Vegans love to talk about why they ARE vegan, but I thought it would be a fun twist to talk about the reasons that are NOT why I’m vegan. Not to be confused with “the reasons I’m NOT a vegan,” which would be someone else’s post.
These are NOT the reasons why I’m a vegan…
Moral superiority or hipster cred.
I didn’t go vegan to seem cool and when I say “I’m a vegan” it’s not because I think I’m better or more awesome than anyone else. I couldn’t stick with something this life-impacting just to try to be someone I’m not. Veganism might be a fad for some, but I don’t plant to ever go back. And although I find myself being more outspoken about veganism as the years go by, I’m not going to lecture you if you eat meat in front of me. I think you’d find most vegans are fairly normal and reasonable people.
I enjoy being difficult.
Despite how fun being difficult is (just kidding), if I could make it easier to be a vegan and interact foodwise with other people, I would.
I don’t want people to dislike or avoid hanging out with us because we’re vegan. I get that it complicates things. In a perfect world it would be easier. It does get easier every day! But if we’re planning on dining out with non-vegans, I usually try to suggest places that have both regular and vegan options. Before going somewhere new, I do tons of research online to scope out what I/we can eat. Sometimes this has failed me, but usually my preparation comes in handy. In terms of eating at someone’s home, I always offer to bring a something vegan to share.
I like to eat gross food and pretend it’s good.
If what I was eating tasted gross, I wouldn’t still be eating it. If being vegan wasn’t working out, I would make changes. Likewise, if a recipe is underwhelming or off, I either adjust it or don’t make it again. I just like food too much to not enjoy what I’m eating.
I’ve heard vegan food generalized as “OK, but not as good as ‘the real thing.’” Before I went vegan, I had the idea that such food was unsatisfying, plain, veggie-heavy, overcooked, etc. Before that, I didn’t even like the idea of vegetarian restaurants, because, as an uber-carnivore, I assumed all they served was food I didn’t like.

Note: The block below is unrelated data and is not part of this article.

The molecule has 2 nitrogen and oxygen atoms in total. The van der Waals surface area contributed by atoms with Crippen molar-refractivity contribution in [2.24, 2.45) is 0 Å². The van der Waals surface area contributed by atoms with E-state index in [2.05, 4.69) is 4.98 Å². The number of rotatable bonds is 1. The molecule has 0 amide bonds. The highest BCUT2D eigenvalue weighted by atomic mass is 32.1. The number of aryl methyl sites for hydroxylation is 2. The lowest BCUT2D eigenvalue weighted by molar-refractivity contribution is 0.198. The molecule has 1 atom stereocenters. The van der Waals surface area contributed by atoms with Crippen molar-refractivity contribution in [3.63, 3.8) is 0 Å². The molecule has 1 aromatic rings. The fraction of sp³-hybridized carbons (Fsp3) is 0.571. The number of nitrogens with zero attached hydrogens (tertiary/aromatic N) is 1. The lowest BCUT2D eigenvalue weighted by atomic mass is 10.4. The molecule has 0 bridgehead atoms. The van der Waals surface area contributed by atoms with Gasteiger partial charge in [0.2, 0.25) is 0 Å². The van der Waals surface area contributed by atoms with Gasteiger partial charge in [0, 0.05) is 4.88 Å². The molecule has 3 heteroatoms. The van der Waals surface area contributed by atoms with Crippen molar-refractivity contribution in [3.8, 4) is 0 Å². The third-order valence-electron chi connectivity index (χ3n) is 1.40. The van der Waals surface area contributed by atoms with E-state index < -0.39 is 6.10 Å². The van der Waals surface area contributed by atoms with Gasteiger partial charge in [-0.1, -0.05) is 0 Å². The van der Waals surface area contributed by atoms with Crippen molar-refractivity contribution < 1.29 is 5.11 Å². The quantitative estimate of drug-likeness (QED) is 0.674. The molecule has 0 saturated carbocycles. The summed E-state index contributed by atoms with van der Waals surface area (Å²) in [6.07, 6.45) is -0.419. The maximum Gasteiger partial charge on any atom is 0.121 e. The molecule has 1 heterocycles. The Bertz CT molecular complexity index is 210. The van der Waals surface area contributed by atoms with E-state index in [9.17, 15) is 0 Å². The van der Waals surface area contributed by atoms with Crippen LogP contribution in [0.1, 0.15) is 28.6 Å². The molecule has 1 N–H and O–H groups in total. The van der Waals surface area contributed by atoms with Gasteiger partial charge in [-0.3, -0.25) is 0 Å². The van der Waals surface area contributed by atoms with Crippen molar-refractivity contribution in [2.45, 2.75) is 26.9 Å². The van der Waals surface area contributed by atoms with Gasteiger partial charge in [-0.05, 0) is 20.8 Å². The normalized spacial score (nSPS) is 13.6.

I’ve eaten bad vegan food and I’ve eaten amazing vegan food, just like I’ve eaten bad “regular” food and great “regular” food. One of the most surprising things I’ve discovered is that vegan food is EASY to make delicious. I’ve prepared countless meals and been to many vegan restaurants and have enjoyed those meals just – if not more – than meals I ate that had meat and cheese.
I like the title “vegan”.
This one is hard to pick apart because the word vegan is probably said in our house ninety times a day. Just look at how many times it appears in this post! I use it a lot because it is the term that most accurately describes what I eat. It also felt important to differentiate between regular and vegan cheese or meats around our young child so he would learn what he was eating was different yet worth advocating for.
Vegan is also part of the name in my (edit: now inactive) Instagram feed – where I am unabashedly pro-vegan because if you’re there, I assume you’re not opposed to seeing vegan food and hearing if it’s delicious or not. I originally started @vegandrle to help feel inspired by my journey. It worked. But in real life with people I don’t know – or don’t know very well – it can feel incredibly awkward to whip out that label. The word “vegan” is loaded and I never know what ideas people already have – if they don’t like it, if they’re curious, if they think it’s unhealthy and unwise, or if they straight-up hate kale pushers.